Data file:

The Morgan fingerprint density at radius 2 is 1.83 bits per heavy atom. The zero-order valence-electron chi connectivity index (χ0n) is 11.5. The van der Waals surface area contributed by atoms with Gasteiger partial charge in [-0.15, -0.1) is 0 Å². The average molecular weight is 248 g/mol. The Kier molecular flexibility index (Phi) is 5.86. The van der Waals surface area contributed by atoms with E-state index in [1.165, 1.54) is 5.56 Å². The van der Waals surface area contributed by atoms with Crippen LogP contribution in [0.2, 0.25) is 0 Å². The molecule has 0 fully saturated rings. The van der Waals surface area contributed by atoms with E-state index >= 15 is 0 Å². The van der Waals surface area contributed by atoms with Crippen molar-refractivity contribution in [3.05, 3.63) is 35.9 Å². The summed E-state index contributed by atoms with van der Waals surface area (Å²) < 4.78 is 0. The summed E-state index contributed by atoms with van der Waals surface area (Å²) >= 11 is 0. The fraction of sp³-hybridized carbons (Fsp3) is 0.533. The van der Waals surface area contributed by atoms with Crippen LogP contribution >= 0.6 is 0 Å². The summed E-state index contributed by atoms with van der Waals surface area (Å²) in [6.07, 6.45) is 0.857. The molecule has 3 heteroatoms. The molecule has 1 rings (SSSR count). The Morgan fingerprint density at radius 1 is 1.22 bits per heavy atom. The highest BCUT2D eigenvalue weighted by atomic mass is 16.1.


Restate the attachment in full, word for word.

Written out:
The Morgan fingerprint density at radius 2 is 1.83 bits per heavy atom. The zero-order valence-electron chi connectivity index (χ0n) is 11.5. The van der Waals surface area contributed by atoms with Gasteiger partial charge in [-0.15, -0.1) is 0 Å². The average molecular weight is 248 g/mol. The Kier molecular flexibility index (Phi) is 5.86. The van der Waals surface area contributed by atoms with E-state index in [1.165, 1.54) is 5.56 Å². The van der Waals surface area contributed by atoms with Crippen LogP contribution in [0.2, 0.25) is 0 Å². The molecule has 0 fully saturated rings. The van der Waals surface area contributed by atoms with E-state index >= 15 is 0 Å². The van der Waals surface area contributed by atoms with Crippen molar-refractivity contribution in [3.05, 3.63) is 35.9 Å². The summed E-state index contributed by atoms with van der Waals surface area (Å²) < 4.78 is 0. The summed E-state index contributed by atoms with van der Waals surface area (Å²) >= 11 is 0. The fraction of sp³-hybridized carbons (Fsp3) is 0.533. The van der Waals surface area contributed by atoms with Crippen LogP contribution >= 0.6 is 0 Å². The summed E-state index contributed by atoms with van der Waals surface area (Å²) in [6.07, 6.45) is 0.857. The molecule has 3 heteroatoms. The molecule has 1 rings (SSSR count). The Morgan fingerprint density at radius 1 is 1.22 bits per heavy atom. The highest BCUT2D eigenvalue weighted by atomic mass is 16.1.